*Promise me you won't.
The vintage and mid-century 'revival' we hear so much about these days isn't so much a faddish revival as it is an attitude. Miss P and I have always collected vintage and we are both partial to things from different eras for different reasons. We love much of the housewares from life in the 50's for the colors employed. I am partial to some of the space-age-ish design from the late 60's and early 70's. There's just something about the Electrohome Apollo stereo system which, though audiophiles might pan for the sound, I embrace for the design.
One of the reasons mid-century design is being embraced with greater fervor today is because of the clean, modern lines. What was innovative then, is considered chic now. Dwell's Kitchen Blog touched on this awhile back. Kitchen design today is replicating modern kitchens of the 50's by embracing color in appliances and cabinet panels. The sleek lines and islands of the ultra modern home of 1958 are being incorporated into current kitchen design.
Take me there!
Our House isn't the only place one can find beautifully Up-cycled vintage furniture. Dwell Blog, again, featured an article earlier this year about an online store called Kanibal Home. Redesigning and reupholstering pieces is something we are well familiar with. How stunning the end result can be, and how worthwhile it is to salvage something otherwise destined to be discarded, is one of the reasons we chose this path to begin with. The chair shown here is very similar to the four chairs of a dining room set we refinished using the same color and the exact same fabric!
Take me there!
While we strive to make quality vintage furnishings modern and lovable I don't know that I'm feeling the next concept. London designer, Anna James, salvages and restores antique furnishings and then scrawls all over them in what the article refers to as graffiti. Now, don't get me wrong, I've seen some pretty amazing graffiti but the pieces shown simply look ruined, rather than cool, to me.
Am I missing something here? Would I want a large bureau reminiscent of a bus depot bathroom stall door? I'm not typically one to recoil at new and/or unusual ideas but I think I'd like to try this out on something smaller while reigning it waaaaay in. Bring it down a notch from punk to funk.
Up next - Modern technology wrapped in vintage.
No picture with this tidbit - go have a look see for yourself! While it defeats the convenience of freeing up floor space, it is altogether so retro cool that giving up that tiny bit of floor would be well worthwhile!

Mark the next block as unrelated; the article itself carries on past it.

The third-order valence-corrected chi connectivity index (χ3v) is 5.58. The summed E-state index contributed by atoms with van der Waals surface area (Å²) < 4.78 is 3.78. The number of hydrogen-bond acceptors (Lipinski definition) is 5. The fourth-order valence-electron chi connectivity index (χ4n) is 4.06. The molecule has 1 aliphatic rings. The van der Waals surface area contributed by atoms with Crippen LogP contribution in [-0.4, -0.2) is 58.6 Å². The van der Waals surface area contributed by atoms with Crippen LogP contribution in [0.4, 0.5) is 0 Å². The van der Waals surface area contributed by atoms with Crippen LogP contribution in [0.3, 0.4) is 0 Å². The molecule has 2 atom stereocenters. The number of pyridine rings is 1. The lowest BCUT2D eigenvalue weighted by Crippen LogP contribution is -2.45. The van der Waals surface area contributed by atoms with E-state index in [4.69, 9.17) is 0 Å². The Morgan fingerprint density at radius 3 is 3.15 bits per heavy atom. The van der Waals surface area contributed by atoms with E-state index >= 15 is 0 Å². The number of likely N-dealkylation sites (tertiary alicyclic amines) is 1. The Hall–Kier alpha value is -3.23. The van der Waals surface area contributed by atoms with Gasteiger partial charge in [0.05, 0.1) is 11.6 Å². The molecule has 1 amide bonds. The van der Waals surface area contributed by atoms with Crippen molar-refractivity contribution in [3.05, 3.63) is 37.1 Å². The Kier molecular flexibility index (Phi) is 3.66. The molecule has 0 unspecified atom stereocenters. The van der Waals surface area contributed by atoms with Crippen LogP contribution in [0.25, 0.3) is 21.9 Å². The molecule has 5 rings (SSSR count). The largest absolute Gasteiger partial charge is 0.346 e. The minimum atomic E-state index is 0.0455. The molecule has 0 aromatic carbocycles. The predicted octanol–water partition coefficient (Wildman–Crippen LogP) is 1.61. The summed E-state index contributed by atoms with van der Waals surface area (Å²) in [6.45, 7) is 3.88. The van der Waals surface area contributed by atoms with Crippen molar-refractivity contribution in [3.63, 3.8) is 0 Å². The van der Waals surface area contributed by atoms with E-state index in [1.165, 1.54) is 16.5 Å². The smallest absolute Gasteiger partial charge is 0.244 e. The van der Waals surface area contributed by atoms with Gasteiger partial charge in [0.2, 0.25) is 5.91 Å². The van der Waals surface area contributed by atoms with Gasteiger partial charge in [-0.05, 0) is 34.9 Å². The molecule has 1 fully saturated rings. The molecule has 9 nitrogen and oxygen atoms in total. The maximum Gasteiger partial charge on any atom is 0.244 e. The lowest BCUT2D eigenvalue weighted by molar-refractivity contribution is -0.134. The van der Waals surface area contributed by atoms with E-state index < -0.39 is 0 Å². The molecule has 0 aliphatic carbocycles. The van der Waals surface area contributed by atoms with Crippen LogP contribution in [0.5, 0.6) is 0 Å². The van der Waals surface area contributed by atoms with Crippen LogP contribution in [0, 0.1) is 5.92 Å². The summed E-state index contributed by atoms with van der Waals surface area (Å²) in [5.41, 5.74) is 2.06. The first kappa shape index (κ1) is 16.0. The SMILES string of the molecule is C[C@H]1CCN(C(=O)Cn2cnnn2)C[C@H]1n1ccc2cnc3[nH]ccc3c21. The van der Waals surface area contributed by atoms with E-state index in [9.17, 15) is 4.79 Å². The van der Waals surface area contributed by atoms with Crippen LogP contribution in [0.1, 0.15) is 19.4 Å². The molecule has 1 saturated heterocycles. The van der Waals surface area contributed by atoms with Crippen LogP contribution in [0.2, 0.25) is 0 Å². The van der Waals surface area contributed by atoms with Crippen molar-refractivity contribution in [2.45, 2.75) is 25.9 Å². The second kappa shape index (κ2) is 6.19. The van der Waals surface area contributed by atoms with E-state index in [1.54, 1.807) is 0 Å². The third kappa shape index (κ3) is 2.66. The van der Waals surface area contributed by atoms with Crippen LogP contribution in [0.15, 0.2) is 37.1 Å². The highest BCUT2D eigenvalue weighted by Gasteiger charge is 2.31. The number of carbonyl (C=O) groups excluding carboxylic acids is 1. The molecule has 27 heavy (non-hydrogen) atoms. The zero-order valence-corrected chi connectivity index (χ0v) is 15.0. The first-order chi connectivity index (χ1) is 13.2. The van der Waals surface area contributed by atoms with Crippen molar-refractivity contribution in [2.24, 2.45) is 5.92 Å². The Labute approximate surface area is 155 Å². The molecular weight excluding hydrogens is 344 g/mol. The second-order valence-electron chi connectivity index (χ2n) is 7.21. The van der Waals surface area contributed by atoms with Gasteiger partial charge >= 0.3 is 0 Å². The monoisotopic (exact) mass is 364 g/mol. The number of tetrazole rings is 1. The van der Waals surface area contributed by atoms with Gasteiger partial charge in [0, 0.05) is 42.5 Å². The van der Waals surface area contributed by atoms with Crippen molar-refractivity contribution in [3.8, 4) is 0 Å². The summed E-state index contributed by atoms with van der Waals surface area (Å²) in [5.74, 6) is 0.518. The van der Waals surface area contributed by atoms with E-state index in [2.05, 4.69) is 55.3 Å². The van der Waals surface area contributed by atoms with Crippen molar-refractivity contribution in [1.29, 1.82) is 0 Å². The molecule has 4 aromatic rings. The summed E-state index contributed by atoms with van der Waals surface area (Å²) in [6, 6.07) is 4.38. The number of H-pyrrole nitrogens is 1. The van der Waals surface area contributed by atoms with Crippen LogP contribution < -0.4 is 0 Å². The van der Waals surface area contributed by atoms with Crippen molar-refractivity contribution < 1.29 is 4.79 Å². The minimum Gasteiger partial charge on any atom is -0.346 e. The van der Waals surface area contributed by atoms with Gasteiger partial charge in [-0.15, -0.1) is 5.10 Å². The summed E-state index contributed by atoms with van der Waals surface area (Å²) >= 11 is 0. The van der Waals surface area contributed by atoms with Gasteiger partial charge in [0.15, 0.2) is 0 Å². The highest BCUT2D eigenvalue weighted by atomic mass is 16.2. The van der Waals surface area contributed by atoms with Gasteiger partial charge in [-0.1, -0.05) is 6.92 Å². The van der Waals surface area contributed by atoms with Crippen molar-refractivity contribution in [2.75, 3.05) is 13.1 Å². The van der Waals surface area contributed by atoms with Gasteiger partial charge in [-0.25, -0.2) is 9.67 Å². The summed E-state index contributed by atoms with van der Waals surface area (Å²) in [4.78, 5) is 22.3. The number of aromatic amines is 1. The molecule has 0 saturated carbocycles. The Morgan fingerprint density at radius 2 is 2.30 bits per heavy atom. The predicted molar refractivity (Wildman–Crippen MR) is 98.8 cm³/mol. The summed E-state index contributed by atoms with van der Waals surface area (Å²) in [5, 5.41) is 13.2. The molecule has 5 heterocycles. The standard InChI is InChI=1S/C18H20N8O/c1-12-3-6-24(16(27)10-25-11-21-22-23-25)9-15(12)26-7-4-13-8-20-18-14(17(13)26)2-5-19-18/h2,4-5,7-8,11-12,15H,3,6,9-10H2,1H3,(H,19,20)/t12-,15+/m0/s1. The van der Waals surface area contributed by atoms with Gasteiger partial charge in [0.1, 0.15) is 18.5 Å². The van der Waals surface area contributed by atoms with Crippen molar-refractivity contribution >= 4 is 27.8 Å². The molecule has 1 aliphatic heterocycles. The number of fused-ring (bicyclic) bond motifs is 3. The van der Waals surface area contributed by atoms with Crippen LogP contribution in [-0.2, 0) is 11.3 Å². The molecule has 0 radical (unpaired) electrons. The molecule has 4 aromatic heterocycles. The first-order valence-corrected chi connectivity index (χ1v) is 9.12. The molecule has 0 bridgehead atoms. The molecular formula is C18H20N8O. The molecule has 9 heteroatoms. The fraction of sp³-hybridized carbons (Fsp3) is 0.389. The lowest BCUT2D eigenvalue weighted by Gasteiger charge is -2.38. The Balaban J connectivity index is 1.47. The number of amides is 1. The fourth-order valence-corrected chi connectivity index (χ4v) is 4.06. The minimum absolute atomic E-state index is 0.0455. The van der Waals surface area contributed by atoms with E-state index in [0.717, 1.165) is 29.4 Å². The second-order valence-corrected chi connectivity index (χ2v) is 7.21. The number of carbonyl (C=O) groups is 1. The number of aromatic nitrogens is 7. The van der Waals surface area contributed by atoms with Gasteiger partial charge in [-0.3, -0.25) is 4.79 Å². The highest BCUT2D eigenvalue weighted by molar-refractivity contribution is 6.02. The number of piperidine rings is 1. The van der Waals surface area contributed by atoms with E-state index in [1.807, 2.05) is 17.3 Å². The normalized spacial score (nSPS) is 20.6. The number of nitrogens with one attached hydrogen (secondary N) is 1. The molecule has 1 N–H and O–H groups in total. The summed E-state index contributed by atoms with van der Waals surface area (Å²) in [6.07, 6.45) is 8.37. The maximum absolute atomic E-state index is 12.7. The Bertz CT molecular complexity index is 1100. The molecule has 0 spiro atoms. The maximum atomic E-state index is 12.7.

Take me there!
How green is your lawn? Rather, how green are you in the care of your lawn? It is estimated that, in the USA alone, 800 million gallons of gas are consumed by lawn mowers each year. Sara Hart of Dwell's Tech Blog cites even more alarming facts. Both the Dwell writer and Margaret Hartley of the Schenectady Daily Gazette tout push reel mowers as an alternative and a terrific way to reduce carbon emissions (and noise - and the pain in your wallet with gas prices being what they are today). Not only are push mowers powered by completely free energy (You!), they are a good source of exercise, something many of us simply don't get enough of. The Dwell article also recommends using electric mowers and that is tickety boo if your electric energy source is hydro based. Unfortunately, many cities throughout North America utilize electricity generated by coal consuming power plants which, as we all know, does nothing to improve our air.
For Margaret Hartley's article... Take me there!
On to the Dwell article... Take me there!
Next time you're about fire up that gas mower take a moment to think about seven new cars idling on your lawn. I don't want to come off as preachy, but we do have alternatives - from overseeding our lawns with Eco-Green seed, which requires little or no mowing, to picking up an electric mower. Or a sheep. There's always that.
*For the record, I found the shoulder pad photo posted with a blog entry from October, 2007. The woman is French Vogue editor-in-chief Carine Roitfeld. The blogger suggested a 'trickle down' effect and that we'd be seeing fashionistas sporting this look in no time at all. What you actually see in that photo is a woman with an injured arm who fashioned herself a designer sling. Now, just for the fun of it, a real fashion faux paux which also employs shoulder pads......